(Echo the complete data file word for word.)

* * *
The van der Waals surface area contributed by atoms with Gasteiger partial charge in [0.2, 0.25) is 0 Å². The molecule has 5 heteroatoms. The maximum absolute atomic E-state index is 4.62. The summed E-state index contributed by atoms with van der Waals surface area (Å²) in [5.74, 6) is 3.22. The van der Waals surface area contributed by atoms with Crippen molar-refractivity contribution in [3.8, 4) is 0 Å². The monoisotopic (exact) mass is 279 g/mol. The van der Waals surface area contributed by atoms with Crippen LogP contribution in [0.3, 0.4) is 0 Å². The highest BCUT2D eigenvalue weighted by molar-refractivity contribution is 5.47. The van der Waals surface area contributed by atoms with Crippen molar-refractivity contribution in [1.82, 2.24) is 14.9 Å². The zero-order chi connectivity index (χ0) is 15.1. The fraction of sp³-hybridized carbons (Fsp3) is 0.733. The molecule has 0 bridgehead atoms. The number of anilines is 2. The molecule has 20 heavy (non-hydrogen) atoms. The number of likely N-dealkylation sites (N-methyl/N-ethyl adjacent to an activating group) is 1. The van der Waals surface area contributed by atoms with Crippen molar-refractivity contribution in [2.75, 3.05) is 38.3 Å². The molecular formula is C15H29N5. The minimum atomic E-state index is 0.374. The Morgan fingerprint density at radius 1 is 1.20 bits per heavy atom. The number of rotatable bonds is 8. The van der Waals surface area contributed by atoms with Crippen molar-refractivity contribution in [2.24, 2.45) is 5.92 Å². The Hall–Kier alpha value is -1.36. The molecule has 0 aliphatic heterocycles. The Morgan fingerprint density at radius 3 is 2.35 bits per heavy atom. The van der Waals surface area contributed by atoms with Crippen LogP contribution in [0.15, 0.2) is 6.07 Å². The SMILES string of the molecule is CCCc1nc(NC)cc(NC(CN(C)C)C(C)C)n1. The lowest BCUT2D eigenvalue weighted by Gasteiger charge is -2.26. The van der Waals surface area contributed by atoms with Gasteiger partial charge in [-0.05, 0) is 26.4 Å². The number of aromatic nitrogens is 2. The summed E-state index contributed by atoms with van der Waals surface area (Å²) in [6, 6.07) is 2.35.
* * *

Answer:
The van der Waals surface area contributed by atoms with Gasteiger partial charge in [0.2, 0.25) is 0 Å². The molecule has 5 heteroatoms. The maximum absolute atomic E-state index is 4.62. The summed E-state index contributed by atoms with van der Waals surface area (Å²) in [5.74, 6) is 3.22. The van der Waals surface area contributed by atoms with Crippen molar-refractivity contribution in [3.8, 4) is 0 Å². The monoisotopic (exact) mass is 279 g/mol. The van der Waals surface area contributed by atoms with Crippen LogP contribution in [0.3, 0.4) is 0 Å². The highest BCUT2D eigenvalue weighted by molar-refractivity contribution is 5.47. The van der Waals surface area contributed by atoms with Crippen molar-refractivity contribution in [1.82, 2.24) is 14.9 Å². The zero-order chi connectivity index (χ0) is 15.1. The fraction of sp³-hybridized carbons (Fsp3) is 0.733. The molecule has 0 bridgehead atoms. The number of anilines is 2. The molecule has 20 heavy (non-hydrogen) atoms. The number of likely N-dealkylation sites (N-methyl/N-ethyl adjacent to an activating group) is 1. The van der Waals surface area contributed by atoms with Crippen molar-refractivity contribution in [2.75, 3.05) is 38.3 Å². The molecular formula is C15H29N5. The minimum atomic E-state index is 0.374. The Morgan fingerprint density at radius 1 is 1.20 bits per heavy atom. The number of rotatable bonds is 8. The van der Waals surface area contributed by atoms with Crippen molar-refractivity contribution in [2.24, 2.45) is 5.92 Å². The Hall–Kier alpha value is -1.36. The molecule has 0 aliphatic heterocycles. The Morgan fingerprint density at radius 3 is 2.35 bits per heavy atom. The van der Waals surface area contributed by atoms with Crippen LogP contribution in [0.15, 0.2) is 6.07 Å². The SMILES string of the molecule is CCCc1nc(NC)cc(NC(CN(C)C)C(C)C)n1. The lowest BCUT2D eigenvalue weighted by Gasteiger charge is -2.26. The van der Waals surface area contributed by atoms with Gasteiger partial charge in [-0.05, 0) is 26.4 Å². The number of aromatic nitrogens is 2. The summed E-state index contributed by atoms with van der Waals surface area (Å²) in [6, 6.07) is 2.35.